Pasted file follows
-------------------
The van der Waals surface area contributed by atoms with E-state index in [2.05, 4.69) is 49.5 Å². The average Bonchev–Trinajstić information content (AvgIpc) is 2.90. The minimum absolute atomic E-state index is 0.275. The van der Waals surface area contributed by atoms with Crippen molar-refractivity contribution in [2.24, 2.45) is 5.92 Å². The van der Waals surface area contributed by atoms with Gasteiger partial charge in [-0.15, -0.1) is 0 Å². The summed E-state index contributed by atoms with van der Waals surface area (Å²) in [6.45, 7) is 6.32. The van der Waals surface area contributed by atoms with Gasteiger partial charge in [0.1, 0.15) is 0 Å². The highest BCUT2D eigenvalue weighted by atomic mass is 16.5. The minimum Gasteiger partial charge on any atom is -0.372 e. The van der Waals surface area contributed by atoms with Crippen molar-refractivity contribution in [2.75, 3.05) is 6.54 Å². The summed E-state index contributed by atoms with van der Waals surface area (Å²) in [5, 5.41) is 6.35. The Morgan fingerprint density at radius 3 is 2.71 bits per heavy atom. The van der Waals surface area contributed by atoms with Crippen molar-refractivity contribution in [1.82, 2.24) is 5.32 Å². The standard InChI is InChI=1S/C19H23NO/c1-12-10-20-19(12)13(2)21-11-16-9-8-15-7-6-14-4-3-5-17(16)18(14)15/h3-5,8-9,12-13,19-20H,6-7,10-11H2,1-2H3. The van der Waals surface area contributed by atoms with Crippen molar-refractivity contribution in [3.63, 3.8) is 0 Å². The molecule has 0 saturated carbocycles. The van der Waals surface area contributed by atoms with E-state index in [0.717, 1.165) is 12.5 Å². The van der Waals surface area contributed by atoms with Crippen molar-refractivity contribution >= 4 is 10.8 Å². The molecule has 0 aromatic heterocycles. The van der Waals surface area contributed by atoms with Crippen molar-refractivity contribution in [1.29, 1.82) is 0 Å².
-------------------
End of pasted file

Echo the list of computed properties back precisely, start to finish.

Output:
The van der Waals surface area contributed by atoms with E-state index in [2.05, 4.69) is 49.5 Å². The average Bonchev–Trinajstić information content (AvgIpc) is 2.90. The minimum absolute atomic E-state index is 0.275. The van der Waals surface area contributed by atoms with Crippen molar-refractivity contribution in [2.24, 2.45) is 5.92 Å². The van der Waals surface area contributed by atoms with Gasteiger partial charge in [-0.15, -0.1) is 0 Å². The summed E-state index contributed by atoms with van der Waals surface area (Å²) in [6.45, 7) is 6.32. The van der Waals surface area contributed by atoms with Gasteiger partial charge in [0.1, 0.15) is 0 Å². The highest BCUT2D eigenvalue weighted by atomic mass is 16.5. The minimum Gasteiger partial charge on any atom is -0.372 e. The van der Waals surface area contributed by atoms with Crippen molar-refractivity contribution in [2.75, 3.05) is 6.54 Å². The summed E-state index contributed by atoms with van der Waals surface area (Å²) in [5, 5.41) is 6.35. The Morgan fingerprint density at radius 3 is 2.71 bits per heavy atom. The van der Waals surface area contributed by atoms with Crippen molar-refractivity contribution in [1.82, 2.24) is 5.32 Å². The standard InChI is InChI=1S/C19H23NO/c1-12-10-20-19(12)13(2)21-11-16-9-8-15-7-6-14-4-3-5-17(16)18(14)15/h3-5,8-9,12-13,19-20H,6-7,10-11H2,1-2H3. The van der Waals surface area contributed by atoms with Crippen molar-refractivity contribution in [3.63, 3.8) is 0 Å². The molecule has 0 saturated carbocycles. The van der Waals surface area contributed by atoms with E-state index in [0.717, 1.165) is 12.5 Å². The van der Waals surface area contributed by atoms with Crippen molar-refractivity contribution >= 4 is 10.8 Å². The molecule has 0 aromatic heterocycles. The van der Waals surface area contributed by atoms with Crippen molar-refractivity contribution in [1.29, 1.82) is 0 Å².